Self-medication is the abuse of alcohol and other drugs in an attempt to
relieve problems such as depression, anxiety, sleeplessness, emotional pain
or bipolar disorder (also called manic-depression). Self medication is a temporary
fix, because it treats the symptoms of the problem, not the problem itself. When
people use drugs other than those health care professionals prescribe for them,
the underlying problem goes untreated and worsens. It can be said that self-medicating
is short term gain, long term pain.
is the most popular drug used for self-medication.
It is readily available and socially acceptable. Because it is a depressant,
alcohol brings out many of the symptoms of depression and bipolar disorder.
While providing some temporary relief, alcohol worsens depression and can get
in the way of a person's ability to resolve their depression more effectively
with professional help.
is the second most common drug used for this purpose. It is used to relieve
symptoms of depression, anxiety and insomnia. There is some evidence that marijuana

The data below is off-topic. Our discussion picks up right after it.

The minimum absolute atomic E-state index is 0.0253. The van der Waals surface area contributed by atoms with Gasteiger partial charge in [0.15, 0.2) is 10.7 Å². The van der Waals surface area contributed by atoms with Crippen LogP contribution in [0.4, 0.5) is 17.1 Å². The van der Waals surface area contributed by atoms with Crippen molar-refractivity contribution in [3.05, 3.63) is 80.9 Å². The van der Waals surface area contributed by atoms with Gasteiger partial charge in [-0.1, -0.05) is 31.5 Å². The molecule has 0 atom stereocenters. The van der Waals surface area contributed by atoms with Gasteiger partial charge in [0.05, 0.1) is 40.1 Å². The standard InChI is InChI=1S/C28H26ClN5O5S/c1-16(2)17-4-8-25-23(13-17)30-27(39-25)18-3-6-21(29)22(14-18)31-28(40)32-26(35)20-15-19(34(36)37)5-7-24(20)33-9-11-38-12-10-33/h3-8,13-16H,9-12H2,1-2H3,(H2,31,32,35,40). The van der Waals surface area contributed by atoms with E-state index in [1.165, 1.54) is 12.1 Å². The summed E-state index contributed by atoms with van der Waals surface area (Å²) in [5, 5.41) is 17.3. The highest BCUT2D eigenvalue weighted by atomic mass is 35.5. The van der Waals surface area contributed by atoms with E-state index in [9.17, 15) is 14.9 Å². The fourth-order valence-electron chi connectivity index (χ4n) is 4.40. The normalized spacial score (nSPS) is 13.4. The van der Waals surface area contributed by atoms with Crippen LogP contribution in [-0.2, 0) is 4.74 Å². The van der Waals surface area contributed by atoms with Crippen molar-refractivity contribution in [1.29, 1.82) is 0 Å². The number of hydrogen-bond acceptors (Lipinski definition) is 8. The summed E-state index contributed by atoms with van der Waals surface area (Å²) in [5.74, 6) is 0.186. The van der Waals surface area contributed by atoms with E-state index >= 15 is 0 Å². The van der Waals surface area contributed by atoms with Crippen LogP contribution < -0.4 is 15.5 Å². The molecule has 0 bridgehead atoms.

may have antidepressant properties. Although the depressed person may feel some
relief from their symptoms, it may not be a sign of better health if the person
becomes apathetic, isolates from social contact, and loses motivation and productivity.
Other drugs used for depression and
bipolar disorder are Methamphetamine
and Cocaine. Using prescription
pain killers, tranquilizers, and sleeping pills
in ways other than prescribed are also used for temporarily relief from
emotional pain and anxiety.
Self-medication often means that a person is not willing to consciously recognize
that a mental health issue is the cause of their emotional distress. There is
a perception of stigma about having any form of mood disorder. Self-medicating
to gain temporary relief, may seem more acceptable to them than getting professional
help, but this strategy can lead to drug abuse.
Once self medication has lead to substance abuse, ending
the vicious cycle can be very challenging. Seeing the underlying
problem and getting appropriate care for it, means having to give up the drugs
that were used to self medicate the problem's symptoms. A person that has been
self-medicating for a long time may find it difficult to cope with the symptoms
that started the pattern in the first place. Giving up the quick
fix for a long term solution might mean having to experience the symptoms of
the emotional problem for a while in the process.
Focus on change can be difficult. Stages of change
before appropriate treatment is sought, but once a person is ready, counseling can end the